Suspicious Minds : Heard about the black helicopters and detention camps? Well, it’s not just the lunatic fringe that traffics in such rumors and hysteria.
Do you think the federal government has become so large and powerful that it poses an immediate threat to the rights and freedoms of ordinary citizens?”
When Gallup pollsters asked that question of 1,008 Americans a few days after the bombing in Oklahoma City, they tapped a deep, roiling well of fear and loathing: 39% of conservatives answered “yes.” And even more liberals (42%) perceived that the government was out to get them.
Have we become a nation of paranoids hunkered down in dread of a jackbooted Big Brother? Not yet, but a definite weirdness is loose in the land. . . .
Didn’t you hear about the seismology records that showed there were two explosions in Oklahoma?
“Black helicopters” are everywhere, the shortwave reports.
They’re building detention camps for gun owners, according to e-mail from the underground.
And you can’t trust CNN and the newspapers--they’re “controlled” media. It’s obvious: Timothy McVeigh is just another Oswald, a patsy for the conspiracy.
The crackdown is coming. The shadow government is going to tap your phone, seize your assets, kill your cat.
Cigarettes will be illegal. UFOs are involved. Encrypt your messages. Prepare for another Waco-style standoff.
Hell, prepare for “The Stand.”
It’s not just the lunatic fringe of the militia movement that traffics in such rumor and hysteria. So do thousands of self-styled “patriots” and former volunteers in the Perot for President movement; so do leftists, dope smokers and libertarians, politicians and corporate propagandists.
Your average fed up, suspicious taxpayers get swept along by the tide. It’s significant that the poll asking about the “immediate threat” of the federal government was conducted April 23-24, a week after Tax Day.
Paranoia--not the clinical kind, but the cultural kind--may well be our national religion, as old as the Republic itself.
Historian Richard Hofstadter traced this “paranoid style” throughout American political history, concluding, “No other word adequately evokes the qualities of heated exaggeration, suspiciousness and conspiratorial fantasy that I have in mind.”
It’s always simmering, but paranoia boils over more frequently in times of social change and stress, and when centuries wind down. Remember, the millennium is at hand. Some voices of doom:
“I feel it is more likely that I will be killed by an agent of the government than by a crook. It’s gotten that bad,” says Dave Feustel, 50, a computer programmer in Fort Wayne, Ind. The fiery deaths of more than 80 Branch Davidians at Waco, Tex., “is what set people off,” he says. “If the government can do that to somebody else, they can do it to me.”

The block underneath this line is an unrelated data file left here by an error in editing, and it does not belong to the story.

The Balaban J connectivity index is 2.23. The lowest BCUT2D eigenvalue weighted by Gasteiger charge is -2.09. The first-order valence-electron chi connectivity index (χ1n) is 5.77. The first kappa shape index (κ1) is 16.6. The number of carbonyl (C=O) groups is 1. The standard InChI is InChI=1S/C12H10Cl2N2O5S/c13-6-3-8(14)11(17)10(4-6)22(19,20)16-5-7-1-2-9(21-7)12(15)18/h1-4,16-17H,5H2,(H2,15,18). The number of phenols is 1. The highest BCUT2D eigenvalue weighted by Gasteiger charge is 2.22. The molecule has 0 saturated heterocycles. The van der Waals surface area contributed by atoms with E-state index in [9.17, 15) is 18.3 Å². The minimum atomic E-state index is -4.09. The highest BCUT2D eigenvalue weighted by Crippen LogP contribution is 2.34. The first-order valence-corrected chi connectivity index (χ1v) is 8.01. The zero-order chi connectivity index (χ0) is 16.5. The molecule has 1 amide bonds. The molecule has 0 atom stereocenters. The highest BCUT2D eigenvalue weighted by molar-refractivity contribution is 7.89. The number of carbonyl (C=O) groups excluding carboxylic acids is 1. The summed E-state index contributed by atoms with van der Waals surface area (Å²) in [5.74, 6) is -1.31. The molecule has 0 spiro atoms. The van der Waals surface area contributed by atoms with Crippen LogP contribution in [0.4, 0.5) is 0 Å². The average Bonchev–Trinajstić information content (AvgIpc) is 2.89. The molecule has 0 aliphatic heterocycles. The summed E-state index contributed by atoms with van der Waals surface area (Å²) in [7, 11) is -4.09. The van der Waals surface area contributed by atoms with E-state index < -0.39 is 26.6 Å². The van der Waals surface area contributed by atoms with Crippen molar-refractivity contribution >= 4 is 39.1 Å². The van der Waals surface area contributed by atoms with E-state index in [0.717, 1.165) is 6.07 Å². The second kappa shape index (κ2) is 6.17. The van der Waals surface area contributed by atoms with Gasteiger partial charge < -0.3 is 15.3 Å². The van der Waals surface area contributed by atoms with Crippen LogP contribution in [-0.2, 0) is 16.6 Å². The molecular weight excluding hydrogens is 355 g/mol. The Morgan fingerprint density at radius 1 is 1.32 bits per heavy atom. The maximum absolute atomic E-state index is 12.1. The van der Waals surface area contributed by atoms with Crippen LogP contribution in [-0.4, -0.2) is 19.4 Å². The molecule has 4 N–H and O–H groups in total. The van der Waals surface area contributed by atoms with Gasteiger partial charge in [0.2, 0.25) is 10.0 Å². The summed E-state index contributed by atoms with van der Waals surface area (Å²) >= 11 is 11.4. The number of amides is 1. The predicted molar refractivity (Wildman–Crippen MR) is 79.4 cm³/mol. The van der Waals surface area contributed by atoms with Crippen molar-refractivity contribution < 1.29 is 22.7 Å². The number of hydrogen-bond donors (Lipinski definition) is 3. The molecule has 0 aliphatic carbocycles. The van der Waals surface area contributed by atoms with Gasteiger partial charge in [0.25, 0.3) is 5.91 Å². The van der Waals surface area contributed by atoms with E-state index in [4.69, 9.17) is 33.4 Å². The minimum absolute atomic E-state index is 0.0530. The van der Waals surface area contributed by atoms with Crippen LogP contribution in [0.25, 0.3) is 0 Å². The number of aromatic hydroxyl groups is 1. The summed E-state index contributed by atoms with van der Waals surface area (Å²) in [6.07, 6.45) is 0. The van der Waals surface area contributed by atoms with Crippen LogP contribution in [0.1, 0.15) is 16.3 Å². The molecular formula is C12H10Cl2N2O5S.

A 40-ish woman in Northern California sees all the signs of the coming fascist regime. The Oklahoma bombing was “our very own Reichstag fire,” she says, an incident carried out by the government so the militias could be the scapegoat and then be rounded up, and guns outlawed. “I’m sure that before Hitler got into power, people didn’t realize what was going to happen,” she warns, and refuses to be further identified because “they could have my name on a list.”
These people are not in militias. They’re educated, quiet folks. They’re not paranoid, they say--but even if they are, as the old joke goes, that doesn’t mean somebody isn’t out to get them.
Eventually, all evil can be traced to the New World Order. The Eastern elites, the invisible string-pullers, the stealth agencies, the Federal Reserve. They’ve been running the nation for many years. They actually suspended the Constitution in 1933, but you don’t know it yet. They’re the ones bent on establishing one-world government and implanting microchips in people’s foreheads.
Need proof? Look on the back of a dollar bill. What’s that creepy, all-seeing eye doing there, above the pyramid?
Popular entertainments reinforce our darkest fears. Quasi-historical films such as “JFK” and “Panther”--both made by left-leaning directors--presume malignant federal plots. Deadly, government-hatched viruses are the latest Hollywood vogue.
The O.J. Simpson case is hardly fiction, but for nearly a year it has fueled bizarre conspiracy theories. (It was a Mafia drug hit, you know.) Simpson’s lawyers routinely hint at some massive racist police plot to frame the defendant. They play directly to the jurors’ mistrust of the System.
On the Internet, the discussions on conspiracies enjoy burgeoning readership. “Clinton Purging Military Opposition?” asks one posting, speculating about recent crashes of military aircraft. The on-line Conspiracy Nation newsletter announces that Hillary Rodham Clinton has already been indicted on two counts in the Whitewater probe.
You wonder why none of this made the network news? Well, that’s just evidence of the cover-up.